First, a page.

MQA works by converting the analogue music to digital and back to analogue again. The conceptual framework models analogue as an infinite sample rate representation, which can be approximated by a hierarchical chain of downward and upward splines. The MQA encoder takes account of and corrects aspects of the original analogue-to-digital and studio preparation chain. Although a listener can enjoy the encoded stream at CD quality without a decoder, the best result comes with an MQA Decoder, or a combination of MQA Core Decoder and Renderer, which reconstructs exactly what was heard in the studio. The MQA Renderer performs sampling reconstruction under song-by-song instruction from the encoder, while at the same time matching and optimising the attached DAC to deliver an authenticated analogue output.

 

So my hunch was correct.

 

Sure I understand MQA not wanting their secrets stolen - I get that - I really do.   But my understanding is it's all tied up in patents so why not fully disclose it?  Methinks something fishy may be going on - hopefully not - but it just doesn't feel right.

 

That said I enjoy MQA a lot personally and think its a big advance.

 

Thanks

Bill

Hey Bill, if you think MQA is a big advance, you ain’t heard nothing until you upgrade to Redcloud, it elevates all audio formats to the absolute best your system can perform.

I’ve had a few hardware and software changes over the years, but I think Redcloud is the single biggest improvement in SQ and musical enjoyment to date, it is that good.

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6 minutes ago, awayward said:

Hey Bill, if you think MQA is a big advance, you ain’t heard nothing until you upgrade to Redcloud, it elevates all audio formats to the absolute best your system can perform.

I’ve had a few hardware and software changes over the years, but I think Redcloud is the single biggest improvement in SQ and musical enjoyment to date, it is that good.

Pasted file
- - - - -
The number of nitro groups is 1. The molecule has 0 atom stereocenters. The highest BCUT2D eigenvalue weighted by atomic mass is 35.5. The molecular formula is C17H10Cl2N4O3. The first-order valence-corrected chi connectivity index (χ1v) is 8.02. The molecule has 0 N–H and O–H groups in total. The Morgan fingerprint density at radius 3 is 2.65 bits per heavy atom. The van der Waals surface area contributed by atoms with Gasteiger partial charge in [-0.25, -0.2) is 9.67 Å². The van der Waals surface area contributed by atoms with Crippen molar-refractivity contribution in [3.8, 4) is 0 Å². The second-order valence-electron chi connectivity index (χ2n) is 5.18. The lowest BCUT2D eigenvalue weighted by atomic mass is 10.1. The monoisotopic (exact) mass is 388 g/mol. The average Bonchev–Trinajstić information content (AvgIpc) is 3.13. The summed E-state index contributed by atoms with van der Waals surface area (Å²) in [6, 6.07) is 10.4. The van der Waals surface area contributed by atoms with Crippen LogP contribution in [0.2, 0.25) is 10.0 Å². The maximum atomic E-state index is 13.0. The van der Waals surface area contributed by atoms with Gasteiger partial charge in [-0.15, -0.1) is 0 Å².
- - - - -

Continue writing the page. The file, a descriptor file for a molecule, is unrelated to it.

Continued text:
That's the part I really enjoy about this hobby - checking stuff out - as my dwindling bank balance readily attests to - as well as the gear I have to sell.

 

We will see with Redcloud how it sounds compared to Clay's Grob.  The Grob bested it before - and it was not subtle once we used HQPlayer.   What's going on now - we will find out.

 

As of now I am selling my DS - but may change my mind depending on what I hear.

 

Thanks

Bill

Edited by bhobba

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On 07/12/2017 at 10:18 PM, bhobba said:

1.  The difference was really apparent when using HQPlayer to do up-sampling to DXD.  This largely takes the up-sampling done in the DS out of the equation and level's the field

 

Hi Bill

 

It's not possible to take the DS's up-sampling out of the equation. Unless you can up-sample to 20 x DSD rates from a computer.

 

Even DXD rates still end up getting up-sampled to 20 x DSD rates by the DS's FPGA.

 

All sample rates from all inputs get up-sampled up to 20 x DSD rates.

 

 

Edited by Sean84

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2 hours ago, bhobba said:

I haven't heard it through Redcloud yet, and am a big fan and supporter of MQA, but for those I have demoed it to, it is a mixed bag.  Some love it, some find 44.1 sound better.

I'm  in the latter group.

I've heard nothing that convinces me MQA is anything like the new paradigm its being promoted as. If the improvement was as big and profound as being purported, it would obviously and consistently better sounding. IMO, that is not the case. Different perhaps, but not better.